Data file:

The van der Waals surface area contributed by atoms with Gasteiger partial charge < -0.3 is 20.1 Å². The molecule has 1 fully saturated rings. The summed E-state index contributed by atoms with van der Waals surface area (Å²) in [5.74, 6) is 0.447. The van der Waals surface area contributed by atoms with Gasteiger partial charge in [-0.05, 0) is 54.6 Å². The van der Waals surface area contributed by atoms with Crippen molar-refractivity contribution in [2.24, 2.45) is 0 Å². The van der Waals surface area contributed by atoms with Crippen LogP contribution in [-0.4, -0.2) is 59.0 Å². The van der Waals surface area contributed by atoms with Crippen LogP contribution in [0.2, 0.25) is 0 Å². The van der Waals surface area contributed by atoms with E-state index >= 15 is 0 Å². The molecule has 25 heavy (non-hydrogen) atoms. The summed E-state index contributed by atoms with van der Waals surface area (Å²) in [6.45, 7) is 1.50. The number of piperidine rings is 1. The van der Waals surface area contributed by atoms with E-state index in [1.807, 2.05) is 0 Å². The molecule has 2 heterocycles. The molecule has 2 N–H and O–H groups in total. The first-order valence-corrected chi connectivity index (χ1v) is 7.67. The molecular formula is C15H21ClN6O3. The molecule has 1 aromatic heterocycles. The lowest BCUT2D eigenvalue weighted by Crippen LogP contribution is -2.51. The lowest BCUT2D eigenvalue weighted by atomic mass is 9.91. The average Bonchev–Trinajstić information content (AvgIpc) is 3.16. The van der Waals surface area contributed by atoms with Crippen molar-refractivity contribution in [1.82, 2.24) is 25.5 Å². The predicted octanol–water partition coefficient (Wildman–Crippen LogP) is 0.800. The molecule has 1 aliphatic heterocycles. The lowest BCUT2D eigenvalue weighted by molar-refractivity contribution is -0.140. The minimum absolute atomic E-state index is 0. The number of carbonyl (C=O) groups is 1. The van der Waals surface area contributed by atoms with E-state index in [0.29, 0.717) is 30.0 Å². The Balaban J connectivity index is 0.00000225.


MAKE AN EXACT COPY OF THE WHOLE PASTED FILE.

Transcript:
The van der Waals surface area contributed by atoms with Gasteiger partial charge < -0.3 is 20.1 Å². The molecule has 1 fully saturated rings. The summed E-state index contributed by atoms with van der Waals surface area (Å²) in [5.74, 6) is 0.447. The van der Waals surface area contributed by atoms with Gasteiger partial charge in [-0.05, 0) is 54.6 Å². The van der Waals surface area contributed by atoms with Crippen molar-refractivity contribution in [2.24, 2.45) is 0 Å². The van der Waals surface area contributed by atoms with Crippen LogP contribution in [-0.4, -0.2) is 59.0 Å². The van der Waals surface area contributed by atoms with Crippen LogP contribution in [0.2, 0.25) is 0 Å². The van der Waals surface area contributed by atoms with E-state index >= 15 is 0 Å². The molecule has 25 heavy (non-hydrogen) atoms. The summed E-state index contributed by atoms with van der Waals surface area (Å²) in [6.45, 7) is 1.50. The number of piperidine rings is 1. The van der Waals surface area contributed by atoms with E-state index in [1.807, 2.05) is 0 Å². The molecule has 2 heterocycles. The molecule has 2 N–H and O–H groups in total. The first-order valence-corrected chi connectivity index (χ1v) is 7.67. The molecular formula is C15H21ClN6O3. The molecule has 1 aromatic heterocycles. The lowest BCUT2D eigenvalue weighted by Crippen LogP contribution is -2.51. The lowest BCUT2D eigenvalue weighted by atomic mass is 9.91. The average Bonchev–Trinajstić information content (AvgIpc) is 3.16. The van der Waals surface area contributed by atoms with Crippen molar-refractivity contribution in [1.82, 2.24) is 25.5 Å². The predicted octanol–water partition coefficient (Wildman–Crippen LogP) is 0.800. The molecule has 1 aliphatic heterocycles. The lowest BCUT2D eigenvalue weighted by molar-refractivity contribution is -0.140. The minimum absolute atomic E-state index is 0. The number of carbonyl (C=O) groups is 1. The van der Waals surface area contributed by atoms with E-state index in [0.29, 0.717) is 30.0 Å². The Balaban J connectivity index is 0.00000225.